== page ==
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A supercomputer is a computer at the frontline of current processing capacity, particularly speed of calculation. Supercomputers were introduced in the 1960s and were designed primarily by Seymour Cray at Control Data Corporation (CDC), and later at Cray Research. While the supercomputers of the 1970s used only a few processors, in the 1990s, machines with thousands of processors began to appear and by the end of the 20th century, massively parallel supercomputers with tens of thousands of "off-the-shelf" processors were the norm.[2][3] Systems with a massive number of processors generally take one of two paths: in one approach, e.g. in grid computing the processing power of a large number of computers in distributed, diverse administrative domains, is opportunistically used whenever a computer is available.[4] In another approach, a large number of processors are used in close proximity to each other, e.g. in a computer cluster. The use of multi-core processors combined with centralization is an emerging direction.[5][6] Currently, Japan's K computer(a cluster) is the fastest in the world.[7] * |

Supercomputers are used for highly calculation-intensive tasks such as problems including quantum physics, weather forecasting,climate research, oil and gas exploration, molecular modeling (computing the structures and properties of chemical compounds, biological macromolecules, polymers, and crystals), and physical simulations (such as simulation of airplanes in wind tunnels, simulation of the detonation of nuclear weapons, and research into nuclear fusion). -------------------------------------------------

Main article: History of supercomputing

A Cray-1 preserved at theDeutsches Museum
The history of supercomputing goes back to the 1960s when a series of computers at Control Data Corporation (CDC) were designed by Seymour Cray to use innovative designs and parallelism to achieve superior computational peak performance.[8] The CDC 6600, released in 1964, is generally considered the first supercomputer.[9][10] Cray left CDC in 1972 to form his own company.[11] Four years after leaving CDC, Cray delivered the 80 MHz Cray 1 in 1976, and it became one of the most successful supercomputers in history.[12][13] The Cray-2 released in 1985 was an 8 processor liquid cooled computer andFluorinert was pumped through it as it operated. It performed at 1.9 gigaflops and was the world's fastest until 1990.[14] While the supercomputers of the 1980s used only a few processors, in the 1990s, machines with thousands of processors began to appear both in the United States and in Japan, setting new computational performance records. Fujitsu's Numerical Wind Tunnel supercomputer used 166 vector processors to gain the top spot in 1994 with a peak speed of 1.7 gigaflops per processor.[15][16] The Hitachi SR2201 obtained a peak performance of 600 gigaflops in 1996 by using 2048 processors connected via a fast three dimensional crossbar network.[17][18][19] The Intel Paragon could have 1000 to 4000Intel i860 processors in various configurations, and was ranked the fastest in the world in 1993. The Paragon was a MIMD machine which connected processors via a high speed two dimensional mesh, allowing processes to execute on separate nodes; communicating via the Message Passing Interface.[20] -------------------------------------------------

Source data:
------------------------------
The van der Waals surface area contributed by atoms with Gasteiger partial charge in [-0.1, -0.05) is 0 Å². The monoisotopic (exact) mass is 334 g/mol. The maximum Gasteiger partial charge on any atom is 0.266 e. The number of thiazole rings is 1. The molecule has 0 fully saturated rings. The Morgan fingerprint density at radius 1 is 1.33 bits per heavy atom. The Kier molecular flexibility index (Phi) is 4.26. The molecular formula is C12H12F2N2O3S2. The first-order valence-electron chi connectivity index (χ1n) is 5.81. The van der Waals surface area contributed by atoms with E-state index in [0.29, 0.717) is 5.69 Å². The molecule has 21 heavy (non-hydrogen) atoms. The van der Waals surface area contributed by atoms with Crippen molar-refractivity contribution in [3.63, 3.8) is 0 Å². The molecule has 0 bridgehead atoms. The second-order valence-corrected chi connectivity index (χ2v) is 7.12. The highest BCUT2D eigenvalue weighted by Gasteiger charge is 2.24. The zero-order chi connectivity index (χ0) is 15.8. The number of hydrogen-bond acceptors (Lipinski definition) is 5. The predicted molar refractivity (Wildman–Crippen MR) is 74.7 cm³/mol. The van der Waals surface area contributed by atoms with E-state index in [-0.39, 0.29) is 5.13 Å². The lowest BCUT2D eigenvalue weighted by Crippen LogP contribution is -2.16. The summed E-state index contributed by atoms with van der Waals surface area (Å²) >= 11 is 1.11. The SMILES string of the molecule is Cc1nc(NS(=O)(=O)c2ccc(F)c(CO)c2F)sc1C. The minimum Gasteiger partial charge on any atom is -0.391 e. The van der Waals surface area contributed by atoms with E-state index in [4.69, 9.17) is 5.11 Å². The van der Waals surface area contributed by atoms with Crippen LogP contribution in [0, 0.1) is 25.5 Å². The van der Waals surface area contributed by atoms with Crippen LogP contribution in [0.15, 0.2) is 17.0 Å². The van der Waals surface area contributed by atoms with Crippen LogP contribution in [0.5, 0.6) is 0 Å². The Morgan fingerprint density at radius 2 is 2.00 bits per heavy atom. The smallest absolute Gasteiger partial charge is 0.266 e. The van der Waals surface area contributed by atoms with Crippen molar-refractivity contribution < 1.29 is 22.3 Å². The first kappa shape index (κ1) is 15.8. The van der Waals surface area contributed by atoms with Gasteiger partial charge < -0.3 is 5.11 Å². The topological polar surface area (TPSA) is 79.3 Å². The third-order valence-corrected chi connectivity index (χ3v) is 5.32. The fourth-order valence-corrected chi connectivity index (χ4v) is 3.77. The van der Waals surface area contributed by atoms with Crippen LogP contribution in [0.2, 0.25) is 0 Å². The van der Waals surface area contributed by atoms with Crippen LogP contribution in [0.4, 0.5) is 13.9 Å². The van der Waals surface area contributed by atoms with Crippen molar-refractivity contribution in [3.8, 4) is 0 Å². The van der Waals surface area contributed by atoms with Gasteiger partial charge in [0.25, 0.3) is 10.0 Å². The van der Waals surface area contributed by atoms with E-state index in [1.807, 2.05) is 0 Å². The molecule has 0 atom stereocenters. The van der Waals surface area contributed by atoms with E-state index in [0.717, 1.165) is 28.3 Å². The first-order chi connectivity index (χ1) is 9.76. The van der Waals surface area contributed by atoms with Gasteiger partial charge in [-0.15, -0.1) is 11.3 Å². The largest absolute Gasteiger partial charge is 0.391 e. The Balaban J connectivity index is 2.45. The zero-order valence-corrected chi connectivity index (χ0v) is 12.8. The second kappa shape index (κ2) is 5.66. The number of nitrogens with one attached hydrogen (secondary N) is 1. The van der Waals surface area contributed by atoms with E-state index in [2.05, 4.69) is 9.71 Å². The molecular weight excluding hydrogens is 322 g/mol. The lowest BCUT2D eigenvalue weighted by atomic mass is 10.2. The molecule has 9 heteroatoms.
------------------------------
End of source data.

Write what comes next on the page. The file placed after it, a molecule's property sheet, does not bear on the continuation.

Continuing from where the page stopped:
[edit]Hardware and architecture
Main articles: Supercomputer architecture and Parallel computer hardware A Blue Gene/L cabinet showing the stackedblades, each holding many processors Approaches to supercomputer architecture have taken dramatic turns since the earliest systems were introduced in the 1960s. Early supercomputer architectures pioneered by Seymour Cray relied on compact innovative designs and local parallelism to achieve superior computational peak performance.[8] However, in time the demand for increased computational power ushered in the age of massively...
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